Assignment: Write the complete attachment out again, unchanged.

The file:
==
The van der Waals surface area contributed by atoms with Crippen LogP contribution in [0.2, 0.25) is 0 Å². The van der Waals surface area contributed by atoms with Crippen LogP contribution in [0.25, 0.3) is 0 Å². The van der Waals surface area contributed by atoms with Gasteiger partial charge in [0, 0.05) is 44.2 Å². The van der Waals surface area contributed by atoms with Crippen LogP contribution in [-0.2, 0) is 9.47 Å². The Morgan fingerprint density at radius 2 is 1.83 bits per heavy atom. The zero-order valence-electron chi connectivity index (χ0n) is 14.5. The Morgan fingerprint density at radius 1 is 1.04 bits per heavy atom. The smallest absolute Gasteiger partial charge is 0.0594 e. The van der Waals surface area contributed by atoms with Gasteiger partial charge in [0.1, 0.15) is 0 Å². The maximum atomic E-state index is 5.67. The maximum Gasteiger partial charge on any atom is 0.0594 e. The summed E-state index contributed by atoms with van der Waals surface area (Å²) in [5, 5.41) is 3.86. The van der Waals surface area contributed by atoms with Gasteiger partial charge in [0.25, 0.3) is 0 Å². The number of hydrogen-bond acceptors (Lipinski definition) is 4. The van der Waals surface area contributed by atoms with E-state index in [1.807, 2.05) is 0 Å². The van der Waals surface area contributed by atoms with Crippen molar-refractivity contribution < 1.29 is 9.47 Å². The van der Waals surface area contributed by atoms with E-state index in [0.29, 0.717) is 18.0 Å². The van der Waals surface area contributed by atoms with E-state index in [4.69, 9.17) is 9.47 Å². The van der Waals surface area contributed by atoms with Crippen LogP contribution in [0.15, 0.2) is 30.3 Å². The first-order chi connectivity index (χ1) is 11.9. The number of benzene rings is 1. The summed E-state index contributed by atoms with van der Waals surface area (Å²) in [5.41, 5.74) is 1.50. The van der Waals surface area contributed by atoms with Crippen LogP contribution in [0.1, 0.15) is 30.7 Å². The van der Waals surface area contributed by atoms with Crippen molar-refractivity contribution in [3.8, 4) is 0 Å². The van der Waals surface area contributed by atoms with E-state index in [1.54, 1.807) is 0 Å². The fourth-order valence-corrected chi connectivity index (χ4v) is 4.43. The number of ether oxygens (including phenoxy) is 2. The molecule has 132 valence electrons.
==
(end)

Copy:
The van der Waals surface area contributed by atoms with Crippen LogP contribution in [0.2, 0.25) is 0 Å². The van der Waals surface area contributed by atoms with Crippen LogP contribution in [0.25, 0.3) is 0 Å². The van der Waals surface area contributed by atoms with Gasteiger partial charge in [0, 0.05) is 44.2 Å². The van der Waals surface area contributed by atoms with Crippen LogP contribution in [-0.2, 0) is 9.47 Å². The Morgan fingerprint density at radius 2 is 1.83 bits per heavy atom. The zero-order valence-electron chi connectivity index (χ0n) is 14.5. The Morgan fingerprint density at radius 1 is 1.04 bits per heavy atom. The smallest absolute Gasteiger partial charge is 0.0594 e. The van der Waals surface area contributed by atoms with Gasteiger partial charge in [0.1, 0.15) is 0 Å². The maximum atomic E-state index is 5.67. The maximum Gasteiger partial charge on any atom is 0.0594 e. The summed E-state index contributed by atoms with van der Waals surface area (Å²) in [5, 5.41) is 3.86. The van der Waals surface area contributed by atoms with Gasteiger partial charge in [0.25, 0.3) is 0 Å². The number of hydrogen-bond acceptors (Lipinski definition) is 4. The van der Waals surface area contributed by atoms with E-state index in [1.807, 2.05) is 0 Å². The van der Waals surface area contributed by atoms with Crippen molar-refractivity contribution < 1.29 is 9.47 Å². The van der Waals surface area contributed by atoms with E-state index in [0.29, 0.717) is 18.0 Å². The van der Waals surface area contributed by atoms with E-state index in [4.69, 9.17) is 9.47 Å². The van der Waals surface area contributed by atoms with Crippen LogP contribution in [0.15, 0.2) is 30.3 Å². The first-order chi connectivity index (χ1) is 11.9. The number of benzene rings is 1. The summed E-state index contributed by atoms with van der Waals surface area (Å²) in [5.41, 5.74) is 1.50. The van der Waals surface area contributed by atoms with Crippen LogP contribution in [0.1, 0.15) is 30.7 Å². The van der Waals surface area contributed by atoms with Crippen molar-refractivity contribution in [3.8, 4) is 0 Å². The van der Waals surface area contributed by atoms with E-state index in [1.54, 1.807) is 0 Å². The fourth-order valence-corrected chi connectivity index (χ4v) is 4.43. The number of ether oxygens (including phenoxy) is 2. The molecule has 132 valence electrons.